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Helena Vieira

November 22nd, 2017

The digitalisation of everything: How the US economy is going digital at hyper speed

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Estimated reading time: 5 minutes

Helena Vieira

November 22nd, 2017

The digitalisation of everything: How the US economy is going digital at hyper speed

0 comments | 1 shares

Estimated reading time: 5 minutes

Software is eating the world, goes the quip. So rapid are the developments, in fact, that while the “digitalisation of everything” has become a hallmark of tech’s promise of individual and business empowerment so has it begun to prompt anxiety, including among workers who worry about their future in a world of brilliant machines. And yet, for all the evidence that big changes are underway, surprisingly little data exists to quantify the spread of digital adoption across industries and into local workplaces, labor markets, and regions. In the absence of such information, the digitalisation trend, as all-encompassing as it obviously is, remains diffuse and hard to pin down.

Which is why the Brookings Institution’s Metropolitan Policy Program has just released a new report on the progress of “digitalisation”— the diffusion of digital technology into nearly every business, workplace, and pocket in the U.S. Designed to help address the shortage of data on the topic, the new assessment builds on a detailed analysis of changes in the digital content of 545 occupations covering 90 per cent of the US workforce in all industries since 2001. Using that we provide a fresh look at how technology is remaking both the US economy and the world of work.  Specifically, by deploying detailed occupation-specific survey information from the Department of Labor’s Occupational Information Network (O*NET) Brookings has been able to create a 100-point tiered rating of hundreds of jobs’ changing computer content that we then use to analyse what the level and change of those scores says about the speed and extent of digitalisation over the last 15 years.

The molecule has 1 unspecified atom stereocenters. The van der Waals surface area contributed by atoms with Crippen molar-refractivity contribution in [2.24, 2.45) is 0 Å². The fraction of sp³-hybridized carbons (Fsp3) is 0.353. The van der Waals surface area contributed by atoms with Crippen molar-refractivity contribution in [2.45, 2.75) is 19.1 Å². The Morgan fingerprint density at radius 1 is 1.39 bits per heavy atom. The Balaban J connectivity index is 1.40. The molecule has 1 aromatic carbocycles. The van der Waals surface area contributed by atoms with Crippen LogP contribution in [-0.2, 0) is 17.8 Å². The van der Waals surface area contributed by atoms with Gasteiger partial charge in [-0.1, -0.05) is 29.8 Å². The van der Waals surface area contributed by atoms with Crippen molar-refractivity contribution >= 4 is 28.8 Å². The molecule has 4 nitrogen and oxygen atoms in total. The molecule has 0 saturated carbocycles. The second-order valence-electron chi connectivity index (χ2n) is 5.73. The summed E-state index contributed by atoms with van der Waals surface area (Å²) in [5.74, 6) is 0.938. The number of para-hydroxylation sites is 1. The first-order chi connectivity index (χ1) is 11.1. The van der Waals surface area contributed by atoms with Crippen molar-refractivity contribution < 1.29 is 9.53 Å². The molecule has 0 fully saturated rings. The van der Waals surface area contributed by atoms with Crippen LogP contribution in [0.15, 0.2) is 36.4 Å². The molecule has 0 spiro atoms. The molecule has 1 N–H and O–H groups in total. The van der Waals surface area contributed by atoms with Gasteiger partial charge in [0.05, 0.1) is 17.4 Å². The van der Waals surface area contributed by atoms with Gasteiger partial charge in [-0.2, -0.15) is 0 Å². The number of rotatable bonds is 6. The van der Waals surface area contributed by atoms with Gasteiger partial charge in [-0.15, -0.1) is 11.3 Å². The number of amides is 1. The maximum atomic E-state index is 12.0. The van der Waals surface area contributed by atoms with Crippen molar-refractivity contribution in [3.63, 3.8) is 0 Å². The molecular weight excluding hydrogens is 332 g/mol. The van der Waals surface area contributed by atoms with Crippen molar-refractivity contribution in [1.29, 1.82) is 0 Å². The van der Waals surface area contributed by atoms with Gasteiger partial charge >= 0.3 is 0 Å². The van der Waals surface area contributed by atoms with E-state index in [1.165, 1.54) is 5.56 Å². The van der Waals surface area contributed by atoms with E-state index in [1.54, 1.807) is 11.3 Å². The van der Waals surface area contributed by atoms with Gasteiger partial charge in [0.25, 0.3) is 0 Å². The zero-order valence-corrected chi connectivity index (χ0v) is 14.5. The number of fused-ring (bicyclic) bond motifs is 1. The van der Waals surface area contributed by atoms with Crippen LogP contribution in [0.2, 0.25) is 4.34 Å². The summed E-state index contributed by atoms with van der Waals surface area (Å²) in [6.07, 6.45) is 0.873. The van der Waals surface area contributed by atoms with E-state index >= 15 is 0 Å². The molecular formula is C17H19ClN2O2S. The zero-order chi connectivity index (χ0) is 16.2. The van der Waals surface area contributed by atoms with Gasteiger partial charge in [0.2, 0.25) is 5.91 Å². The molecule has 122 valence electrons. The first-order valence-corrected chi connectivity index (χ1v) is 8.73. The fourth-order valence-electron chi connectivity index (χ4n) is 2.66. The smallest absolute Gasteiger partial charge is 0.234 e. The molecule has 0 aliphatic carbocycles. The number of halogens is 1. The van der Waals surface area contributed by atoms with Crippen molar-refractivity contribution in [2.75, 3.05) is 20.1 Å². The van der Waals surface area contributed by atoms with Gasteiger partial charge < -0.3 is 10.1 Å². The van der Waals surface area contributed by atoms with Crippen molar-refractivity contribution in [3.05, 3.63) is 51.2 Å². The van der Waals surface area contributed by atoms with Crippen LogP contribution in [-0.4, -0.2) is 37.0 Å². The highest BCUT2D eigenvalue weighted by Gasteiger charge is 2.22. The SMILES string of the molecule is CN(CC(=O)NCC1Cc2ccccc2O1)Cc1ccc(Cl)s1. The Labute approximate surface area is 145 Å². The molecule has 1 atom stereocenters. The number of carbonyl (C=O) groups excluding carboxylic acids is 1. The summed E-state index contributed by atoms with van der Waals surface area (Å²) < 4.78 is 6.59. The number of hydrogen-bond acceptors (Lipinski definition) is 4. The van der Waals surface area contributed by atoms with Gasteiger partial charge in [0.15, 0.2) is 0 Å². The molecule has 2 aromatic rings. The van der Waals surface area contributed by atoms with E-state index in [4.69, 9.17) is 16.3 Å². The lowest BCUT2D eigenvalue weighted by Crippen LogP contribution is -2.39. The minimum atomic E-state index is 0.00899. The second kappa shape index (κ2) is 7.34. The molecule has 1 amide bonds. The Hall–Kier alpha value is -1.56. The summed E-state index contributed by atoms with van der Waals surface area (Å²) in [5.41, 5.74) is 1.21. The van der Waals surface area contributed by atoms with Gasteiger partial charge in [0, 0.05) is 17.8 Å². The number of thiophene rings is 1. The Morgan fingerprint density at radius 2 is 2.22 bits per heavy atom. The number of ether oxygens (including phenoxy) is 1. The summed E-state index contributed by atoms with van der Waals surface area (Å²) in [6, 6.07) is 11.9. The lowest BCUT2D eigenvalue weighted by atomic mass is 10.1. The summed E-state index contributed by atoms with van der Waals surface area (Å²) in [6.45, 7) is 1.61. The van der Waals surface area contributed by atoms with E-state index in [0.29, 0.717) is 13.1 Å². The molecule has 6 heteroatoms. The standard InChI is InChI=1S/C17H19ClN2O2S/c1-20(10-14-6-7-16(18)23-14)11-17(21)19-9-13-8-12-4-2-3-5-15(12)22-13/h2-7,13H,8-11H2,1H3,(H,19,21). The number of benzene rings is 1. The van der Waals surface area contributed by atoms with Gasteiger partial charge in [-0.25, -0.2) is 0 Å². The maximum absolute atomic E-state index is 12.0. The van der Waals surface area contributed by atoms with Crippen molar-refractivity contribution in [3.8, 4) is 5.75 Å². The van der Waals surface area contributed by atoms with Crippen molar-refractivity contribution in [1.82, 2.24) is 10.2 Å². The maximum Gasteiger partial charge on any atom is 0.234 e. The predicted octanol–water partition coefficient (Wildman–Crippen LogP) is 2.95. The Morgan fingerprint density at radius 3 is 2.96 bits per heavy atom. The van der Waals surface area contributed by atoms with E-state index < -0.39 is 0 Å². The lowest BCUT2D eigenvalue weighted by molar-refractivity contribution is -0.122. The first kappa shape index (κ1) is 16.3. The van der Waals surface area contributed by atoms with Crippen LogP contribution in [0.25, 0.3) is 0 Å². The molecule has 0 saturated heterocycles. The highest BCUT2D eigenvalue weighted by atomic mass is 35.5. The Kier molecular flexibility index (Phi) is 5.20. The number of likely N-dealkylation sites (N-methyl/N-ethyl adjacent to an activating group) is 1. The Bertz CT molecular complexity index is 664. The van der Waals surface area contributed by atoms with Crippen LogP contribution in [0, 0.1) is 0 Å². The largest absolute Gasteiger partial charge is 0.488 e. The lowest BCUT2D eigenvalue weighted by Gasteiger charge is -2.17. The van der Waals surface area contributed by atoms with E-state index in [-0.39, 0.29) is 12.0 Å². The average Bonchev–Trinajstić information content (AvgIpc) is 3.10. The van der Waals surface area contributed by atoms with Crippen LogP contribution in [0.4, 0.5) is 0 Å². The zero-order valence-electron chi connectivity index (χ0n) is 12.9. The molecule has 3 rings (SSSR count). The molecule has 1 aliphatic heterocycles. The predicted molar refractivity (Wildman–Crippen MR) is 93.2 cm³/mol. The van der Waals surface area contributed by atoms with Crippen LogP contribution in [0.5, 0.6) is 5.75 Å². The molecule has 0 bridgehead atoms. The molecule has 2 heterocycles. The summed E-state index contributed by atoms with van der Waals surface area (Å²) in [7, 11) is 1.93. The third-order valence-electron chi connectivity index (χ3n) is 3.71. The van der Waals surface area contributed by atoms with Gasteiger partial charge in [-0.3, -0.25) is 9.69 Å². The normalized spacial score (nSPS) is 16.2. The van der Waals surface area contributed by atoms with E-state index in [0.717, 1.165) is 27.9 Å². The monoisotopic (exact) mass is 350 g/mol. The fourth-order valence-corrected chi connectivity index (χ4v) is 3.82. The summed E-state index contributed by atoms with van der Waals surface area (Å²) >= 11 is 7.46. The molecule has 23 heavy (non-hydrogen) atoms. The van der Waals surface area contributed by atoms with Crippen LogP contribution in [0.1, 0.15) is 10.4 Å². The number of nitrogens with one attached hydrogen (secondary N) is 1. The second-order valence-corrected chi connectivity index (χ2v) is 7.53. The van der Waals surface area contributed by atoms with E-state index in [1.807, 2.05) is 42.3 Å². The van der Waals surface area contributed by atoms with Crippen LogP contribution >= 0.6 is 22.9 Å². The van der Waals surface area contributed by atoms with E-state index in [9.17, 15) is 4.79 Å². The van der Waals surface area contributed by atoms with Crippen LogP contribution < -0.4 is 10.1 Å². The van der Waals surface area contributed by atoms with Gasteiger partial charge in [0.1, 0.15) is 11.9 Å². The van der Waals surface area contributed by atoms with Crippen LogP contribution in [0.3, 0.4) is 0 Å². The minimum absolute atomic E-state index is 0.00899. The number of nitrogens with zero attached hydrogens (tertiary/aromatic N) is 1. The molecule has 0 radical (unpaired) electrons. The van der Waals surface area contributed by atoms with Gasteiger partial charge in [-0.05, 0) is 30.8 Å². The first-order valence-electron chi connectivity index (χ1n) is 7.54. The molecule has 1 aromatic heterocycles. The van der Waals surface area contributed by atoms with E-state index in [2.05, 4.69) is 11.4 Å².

What have we found?  Here are five takeaways (followed by a few notes about what it all means):

1. The US economy is digitalising at hyper speed

The first takeaway from the analysis is that between 2002 to 2016 the shares of US jobs and employment that require substantial digital knowledge rose rapidly, whether because of changes in the digital content of existing occupations (the largest effect, by far) or thanks to shifts in the mix of occupations.

Figure 1. Employment by level of job digitalisation, 2002 and 2016

 Source: Brookings analysis of O*NET and OES data

The changes have been striking.  Since 2002, the share of all US jobs that require extensive and mid-level digital skills has surged from 45 to 71 per cent of the total.  Since 2010, meanwhile, nearly 4 million of the nation’s 13 million new jobs created — 30 per cent of them — have required high-level digital skills.

3. Digitalisation has been ubiquitous but its degree and pace varies widely among occupations and across industries

Looking broadly across the job rolls, digitalisation scores rose in 517 of 545 analysed occupations from 2002 to 2016. The average digitalisation score across all occupations rose from 29 in 2002 to 46 in 2016, a 57 per cent increase. Overall, the most significant computerisation occurred around the lower and middle tiers of the scale where the digital scores of many large and accessible occupations underwent radical increases as basic tech was introduced in low-tech industries.

Digital scores rose 50 per cent or more across dozens of mid-digital occupations such as automotive service technicians (39 to 55), registered nurses (38 to 55), and human resources specialists (37 to 60). Likewise, the scores of many lower-score occupations, including home health aides (score rise from 3 to 23), welders (3 to 23), and heavy truck drivers (7 to 30), saw their scores triple or more.